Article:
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Dispersal To Throne Part II: How I Won A 24 Team Dynasty League With An Orphan

This is part two of a discussion of the strategy used by 14TeamMocker to win Rich Hribar’s 24-team dynasty league with an oprhan last season. Part one can be found here.

In the first installment, I identified the four key components I used to turn my orphan into a champion:

  1. The dispersal
  2. The rookie draft
  3. Trades
  4. The waiver wire

After discussing the dispersal and rookie draft in part one, this article details trades and the waiver wire.

TRADES

Of course, the three 2017 firsts (two acquired during the rookie draft and my own that I was still holding) were not staying around for long. My team was now set up to be a major competitor year one, and I wasn’t going to hold assets that valuable which weren’t going to contribute production.

Win now; tomorrow isn’t promised. The only thing certain is death.1

DateGaveReceived
May 26thZach Zenner2017 3rd
May 26thTevin Coleman, 2017 1st, + 2018 2ndRyan Mathews and DeSean Jackson
September 1stJulian Edelman, Chris Hogan, Sammie Coates, + two 2017 1stsAlshon Jeffery
November 16thCameron BrateCarson Palmer

It may seem like I advocate or participate in hyperactive trading, but from the conclusion of the rookie draft through the end of the season, I only made these four trades. None have been omitted, in case the inclusion of Zach Zenner for a third round pick didn’t make that obvious.

Acquiring Ryan Mathews and DeSean Jackson was about buttressing my team with high-end production depth, and the trade was made full well knowing I was getting pretty badly burned. This was the culmination of avoiding lineup or roster construction and focusing on value, ending in having to sacrifice a bit of that accumulated market value for players I thought were being undervalued relative to how much production they were likely to offer. While neither were consistently helpful, both made several appearances in my lineup throughout the season, including Jackson’s WR10 performance in the Week 14 quarterfinals, and WR21 performance in the Week 16 championship.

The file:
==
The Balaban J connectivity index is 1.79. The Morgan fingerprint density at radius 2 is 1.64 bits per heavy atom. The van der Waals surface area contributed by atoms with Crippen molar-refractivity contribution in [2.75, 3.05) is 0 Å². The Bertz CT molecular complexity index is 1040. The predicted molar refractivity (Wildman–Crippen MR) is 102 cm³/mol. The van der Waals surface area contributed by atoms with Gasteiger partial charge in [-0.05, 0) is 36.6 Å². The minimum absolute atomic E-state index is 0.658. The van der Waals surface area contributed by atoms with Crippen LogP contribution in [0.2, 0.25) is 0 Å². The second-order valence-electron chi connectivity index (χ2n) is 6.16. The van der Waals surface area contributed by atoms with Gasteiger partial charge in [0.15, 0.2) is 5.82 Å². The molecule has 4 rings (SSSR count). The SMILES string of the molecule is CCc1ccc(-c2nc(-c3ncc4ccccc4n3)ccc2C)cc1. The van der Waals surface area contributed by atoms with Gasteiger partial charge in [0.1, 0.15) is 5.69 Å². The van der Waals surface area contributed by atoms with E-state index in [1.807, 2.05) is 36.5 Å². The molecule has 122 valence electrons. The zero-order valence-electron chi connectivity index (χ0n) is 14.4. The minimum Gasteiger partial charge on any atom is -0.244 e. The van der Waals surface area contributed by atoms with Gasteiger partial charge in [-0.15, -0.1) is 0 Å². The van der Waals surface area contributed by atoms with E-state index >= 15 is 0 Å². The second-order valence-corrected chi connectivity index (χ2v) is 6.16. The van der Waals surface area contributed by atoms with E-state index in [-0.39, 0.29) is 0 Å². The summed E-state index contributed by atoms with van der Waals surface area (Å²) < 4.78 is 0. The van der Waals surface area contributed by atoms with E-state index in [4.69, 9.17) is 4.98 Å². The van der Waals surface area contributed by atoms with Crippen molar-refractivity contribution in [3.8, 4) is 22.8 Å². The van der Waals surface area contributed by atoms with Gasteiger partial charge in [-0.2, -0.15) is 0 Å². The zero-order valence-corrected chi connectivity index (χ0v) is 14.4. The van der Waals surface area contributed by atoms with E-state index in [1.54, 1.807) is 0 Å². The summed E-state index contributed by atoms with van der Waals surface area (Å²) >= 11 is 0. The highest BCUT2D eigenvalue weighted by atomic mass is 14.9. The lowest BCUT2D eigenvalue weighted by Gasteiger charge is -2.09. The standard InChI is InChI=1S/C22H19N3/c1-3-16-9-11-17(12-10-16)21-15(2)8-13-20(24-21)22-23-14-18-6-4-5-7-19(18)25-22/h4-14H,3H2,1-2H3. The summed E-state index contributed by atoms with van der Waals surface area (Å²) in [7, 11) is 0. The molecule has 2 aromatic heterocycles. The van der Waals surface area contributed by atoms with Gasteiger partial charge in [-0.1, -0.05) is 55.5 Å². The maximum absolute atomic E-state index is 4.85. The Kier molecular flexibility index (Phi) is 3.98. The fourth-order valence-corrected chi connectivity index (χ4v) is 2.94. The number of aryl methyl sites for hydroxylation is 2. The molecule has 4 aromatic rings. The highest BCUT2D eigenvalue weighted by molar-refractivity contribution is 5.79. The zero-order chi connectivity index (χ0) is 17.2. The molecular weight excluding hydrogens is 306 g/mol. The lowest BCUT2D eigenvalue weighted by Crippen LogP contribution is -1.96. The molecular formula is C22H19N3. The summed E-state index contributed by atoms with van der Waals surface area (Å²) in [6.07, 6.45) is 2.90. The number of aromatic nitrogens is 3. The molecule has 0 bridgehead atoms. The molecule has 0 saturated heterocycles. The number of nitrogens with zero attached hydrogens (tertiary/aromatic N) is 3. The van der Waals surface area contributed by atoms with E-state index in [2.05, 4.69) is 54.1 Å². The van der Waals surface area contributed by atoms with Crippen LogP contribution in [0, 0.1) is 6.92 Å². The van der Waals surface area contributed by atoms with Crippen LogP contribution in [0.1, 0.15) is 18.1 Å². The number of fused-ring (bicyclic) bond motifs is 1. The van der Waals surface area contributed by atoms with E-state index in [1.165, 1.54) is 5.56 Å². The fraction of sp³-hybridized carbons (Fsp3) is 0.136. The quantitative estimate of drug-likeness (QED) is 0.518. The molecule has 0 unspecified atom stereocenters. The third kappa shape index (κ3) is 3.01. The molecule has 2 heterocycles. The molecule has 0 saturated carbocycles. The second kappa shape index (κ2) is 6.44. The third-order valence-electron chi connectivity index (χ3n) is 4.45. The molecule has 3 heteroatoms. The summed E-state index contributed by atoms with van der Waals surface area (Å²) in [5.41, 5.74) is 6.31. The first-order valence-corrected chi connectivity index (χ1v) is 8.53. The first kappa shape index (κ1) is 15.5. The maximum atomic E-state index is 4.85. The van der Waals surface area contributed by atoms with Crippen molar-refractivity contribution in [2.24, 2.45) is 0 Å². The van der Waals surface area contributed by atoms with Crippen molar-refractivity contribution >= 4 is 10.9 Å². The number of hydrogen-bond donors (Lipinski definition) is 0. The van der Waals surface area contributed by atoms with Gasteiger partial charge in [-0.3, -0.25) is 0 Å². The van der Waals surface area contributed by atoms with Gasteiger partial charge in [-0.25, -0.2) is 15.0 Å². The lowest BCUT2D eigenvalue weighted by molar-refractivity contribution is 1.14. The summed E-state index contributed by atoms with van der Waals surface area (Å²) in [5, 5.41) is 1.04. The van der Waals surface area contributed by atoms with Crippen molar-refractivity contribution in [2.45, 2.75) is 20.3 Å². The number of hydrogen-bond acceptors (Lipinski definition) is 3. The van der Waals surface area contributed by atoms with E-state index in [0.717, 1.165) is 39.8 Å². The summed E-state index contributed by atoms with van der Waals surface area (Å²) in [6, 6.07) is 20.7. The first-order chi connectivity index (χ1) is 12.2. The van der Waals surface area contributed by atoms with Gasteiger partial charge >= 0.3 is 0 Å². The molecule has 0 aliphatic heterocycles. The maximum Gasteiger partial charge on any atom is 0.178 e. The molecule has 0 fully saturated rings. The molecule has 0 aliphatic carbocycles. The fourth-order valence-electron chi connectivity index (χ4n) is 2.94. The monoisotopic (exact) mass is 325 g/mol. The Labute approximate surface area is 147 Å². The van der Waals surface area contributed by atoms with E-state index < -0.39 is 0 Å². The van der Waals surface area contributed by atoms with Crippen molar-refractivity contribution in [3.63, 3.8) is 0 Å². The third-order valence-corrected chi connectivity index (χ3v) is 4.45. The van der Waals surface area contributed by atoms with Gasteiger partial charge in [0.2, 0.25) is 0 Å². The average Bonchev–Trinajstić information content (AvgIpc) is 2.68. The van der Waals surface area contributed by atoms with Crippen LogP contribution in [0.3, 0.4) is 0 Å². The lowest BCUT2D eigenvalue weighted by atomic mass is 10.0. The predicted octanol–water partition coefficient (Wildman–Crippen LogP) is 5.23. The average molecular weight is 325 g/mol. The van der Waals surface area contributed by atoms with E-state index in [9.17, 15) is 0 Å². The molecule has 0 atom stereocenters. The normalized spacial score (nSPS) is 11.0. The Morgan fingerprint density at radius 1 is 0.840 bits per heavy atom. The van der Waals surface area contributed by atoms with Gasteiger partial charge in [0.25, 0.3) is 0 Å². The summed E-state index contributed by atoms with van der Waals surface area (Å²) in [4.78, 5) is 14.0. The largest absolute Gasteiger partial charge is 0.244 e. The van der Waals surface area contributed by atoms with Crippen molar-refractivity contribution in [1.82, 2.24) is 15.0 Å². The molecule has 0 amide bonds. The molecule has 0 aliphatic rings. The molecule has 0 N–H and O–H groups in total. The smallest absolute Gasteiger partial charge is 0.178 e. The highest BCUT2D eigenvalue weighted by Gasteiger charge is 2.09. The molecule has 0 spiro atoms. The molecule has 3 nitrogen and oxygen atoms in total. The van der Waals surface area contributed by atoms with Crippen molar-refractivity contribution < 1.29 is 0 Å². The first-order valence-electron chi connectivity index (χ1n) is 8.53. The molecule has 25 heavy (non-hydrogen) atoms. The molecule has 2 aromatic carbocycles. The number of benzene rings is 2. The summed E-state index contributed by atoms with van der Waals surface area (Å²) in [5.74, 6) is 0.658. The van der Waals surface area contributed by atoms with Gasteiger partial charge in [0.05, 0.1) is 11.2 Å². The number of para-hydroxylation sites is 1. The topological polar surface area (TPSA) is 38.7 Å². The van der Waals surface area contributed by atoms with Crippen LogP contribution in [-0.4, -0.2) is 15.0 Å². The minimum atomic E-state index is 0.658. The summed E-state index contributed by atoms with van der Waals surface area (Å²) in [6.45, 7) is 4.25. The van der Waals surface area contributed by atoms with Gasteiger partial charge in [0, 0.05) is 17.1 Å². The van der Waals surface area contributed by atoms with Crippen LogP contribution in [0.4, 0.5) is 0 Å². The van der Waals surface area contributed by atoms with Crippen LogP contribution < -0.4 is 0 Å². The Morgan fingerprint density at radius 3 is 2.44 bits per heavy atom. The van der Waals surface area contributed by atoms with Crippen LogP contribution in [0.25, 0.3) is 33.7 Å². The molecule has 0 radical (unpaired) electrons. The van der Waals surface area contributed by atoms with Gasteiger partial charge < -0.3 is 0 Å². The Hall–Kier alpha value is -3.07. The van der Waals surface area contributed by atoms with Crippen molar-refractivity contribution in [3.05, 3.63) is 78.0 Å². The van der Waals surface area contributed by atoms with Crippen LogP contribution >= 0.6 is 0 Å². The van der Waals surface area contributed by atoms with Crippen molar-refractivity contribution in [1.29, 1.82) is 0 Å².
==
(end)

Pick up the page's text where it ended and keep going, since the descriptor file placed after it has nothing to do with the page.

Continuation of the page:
Health is not the most predictable thing, even in the case of these two walking medical journals. Opportunity, however, can be foreseen, and both Mathews and Jackson had seemingly firm grips on a boatload of it.

Was this trade vital to winning? Maybe yes, probably not. Was giving up Tevin Coleman, a 2017 first, and a 2018 second worth the amount I increased my chances of winning the league by? Maybe…but also probably not. Did this trade strengthen my team, weaken one of 11 opponents, and keep both these players out of the hands of ten other teams? Hell yes it did.

My team could have entered the season as it was after that point, with only waiver moves made.

Trading Julian EdelmanChris Hogan, Sammie Coates, and two 2017 firsts for Alshon Jeffery seemed fairly lateral from a 2016 production standpoint, with the focus on getting Jeffery’s future instead of Edelman’s. Lateral may be generous, as Edelman finished as WR20 and Jeffery as WR51, but the points-per-game were nearly identical at 13.2 and 13.1 through Week 16. Edelman played in four more games, had four games (26.7 percent) under ten fantasy points, and one (6.7 percent) with 20+, while Jeffery had three games (27.3 percent) below ten points, and also one (9.1 percent) with over 20.

Cameron Brate was the overall TE10 through Week 10 (that trade was made prior to Week 11), and was the TE5 from Week 11 through Week 16. Backing up Matthew Stafford after Tony Romo, Brian HoyerCase Keenum, and Ryan Fitzpatrick all busted looks to have been costly, with Brate being worth significantly more than Carson Palmer at this point. With the trade window closing, however, I wasn’t leaving my QB position up to FAAB if something happened to Stafford.